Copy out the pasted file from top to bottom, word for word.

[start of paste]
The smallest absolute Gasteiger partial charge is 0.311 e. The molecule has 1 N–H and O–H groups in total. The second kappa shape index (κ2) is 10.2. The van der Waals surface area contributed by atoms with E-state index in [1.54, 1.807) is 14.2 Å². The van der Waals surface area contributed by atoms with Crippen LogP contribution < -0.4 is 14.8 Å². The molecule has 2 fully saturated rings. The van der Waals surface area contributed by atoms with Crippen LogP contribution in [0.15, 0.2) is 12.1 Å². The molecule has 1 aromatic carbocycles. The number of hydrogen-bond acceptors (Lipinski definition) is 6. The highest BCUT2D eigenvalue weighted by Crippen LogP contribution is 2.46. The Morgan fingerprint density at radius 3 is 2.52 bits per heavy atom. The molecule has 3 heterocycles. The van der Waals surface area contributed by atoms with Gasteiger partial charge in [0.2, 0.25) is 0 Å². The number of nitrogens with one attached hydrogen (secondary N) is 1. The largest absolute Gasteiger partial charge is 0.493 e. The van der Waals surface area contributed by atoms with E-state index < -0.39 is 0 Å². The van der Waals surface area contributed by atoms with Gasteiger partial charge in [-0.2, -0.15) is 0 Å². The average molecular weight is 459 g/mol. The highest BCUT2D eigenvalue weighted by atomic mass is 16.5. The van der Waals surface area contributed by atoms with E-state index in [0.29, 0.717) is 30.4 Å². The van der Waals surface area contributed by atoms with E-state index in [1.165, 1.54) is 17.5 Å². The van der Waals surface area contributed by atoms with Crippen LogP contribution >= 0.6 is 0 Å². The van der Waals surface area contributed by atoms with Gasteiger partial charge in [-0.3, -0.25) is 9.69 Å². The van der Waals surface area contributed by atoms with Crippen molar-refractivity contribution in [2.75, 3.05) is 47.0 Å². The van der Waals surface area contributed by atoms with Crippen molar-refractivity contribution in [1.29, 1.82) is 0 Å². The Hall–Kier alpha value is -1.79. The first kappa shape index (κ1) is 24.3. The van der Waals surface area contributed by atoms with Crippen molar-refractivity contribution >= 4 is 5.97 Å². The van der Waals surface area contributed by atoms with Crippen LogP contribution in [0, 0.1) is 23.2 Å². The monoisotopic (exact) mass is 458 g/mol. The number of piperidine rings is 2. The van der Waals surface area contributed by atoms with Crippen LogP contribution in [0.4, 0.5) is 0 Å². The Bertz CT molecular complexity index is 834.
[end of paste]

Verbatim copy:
The smallest absolute Gasteiger partial charge is 0.311 e. The molecule has 1 N–H and O–H groups in total. The second kappa shape index (κ2) is 10.2. The van der Waals surface area contributed by atoms with E-state index in [1.54, 1.807) is 14.2 Å². The van der Waals surface area contributed by atoms with Crippen LogP contribution < -0.4 is 14.8 Å². The molecule has 2 fully saturated rings. The van der Waals surface area contributed by atoms with Crippen LogP contribution in [0.15, 0.2) is 12.1 Å². The molecule has 1 aromatic carbocycles. The number of hydrogen-bond acceptors (Lipinski definition) is 6. The highest BCUT2D eigenvalue weighted by Crippen LogP contribution is 2.46. The Morgan fingerprint density at radius 3 is 2.52 bits per heavy atom. The molecule has 3 heterocycles. The van der Waals surface area contributed by atoms with Gasteiger partial charge in [0.2, 0.25) is 0 Å². The number of nitrogens with one attached hydrogen (secondary N) is 1. The largest absolute Gasteiger partial charge is 0.493 e. The van der Waals surface area contributed by atoms with E-state index < -0.39 is 0 Å². The van der Waals surface area contributed by atoms with Gasteiger partial charge in [-0.2, -0.15) is 0 Å². The average molecular weight is 459 g/mol. The highest BCUT2D eigenvalue weighted by atomic mass is 16.5. The van der Waals surface area contributed by atoms with E-state index in [0.29, 0.717) is 30.4 Å². The van der Waals surface area contributed by atoms with E-state index in [1.165, 1.54) is 17.5 Å². The van der Waals surface area contributed by atoms with Crippen LogP contribution >= 0.6 is 0 Å². The van der Waals surface area contributed by atoms with Gasteiger partial charge in [-0.3, -0.25) is 9.69 Å². The van der Waals surface area contributed by atoms with Crippen molar-refractivity contribution in [2.75, 3.05) is 47.0 Å². The van der Waals surface area contributed by atoms with Crippen molar-refractivity contribution in [1.29, 1.82) is 0 Å². The Hall–Kier alpha value is -1.79. The first kappa shape index (κ1) is 24.3. The van der Waals surface area contributed by atoms with Crippen molar-refractivity contribution >= 4 is 5.97 Å². The van der Waals surface area contributed by atoms with Crippen LogP contribution in [0, 0.1) is 23.2 Å². The monoisotopic (exact) mass is 458 g/mol. The number of piperidine rings is 2. The van der Waals surface area contributed by atoms with Crippen LogP contribution in [0.4, 0.5) is 0 Å². The Bertz CT molecular complexity index is 834.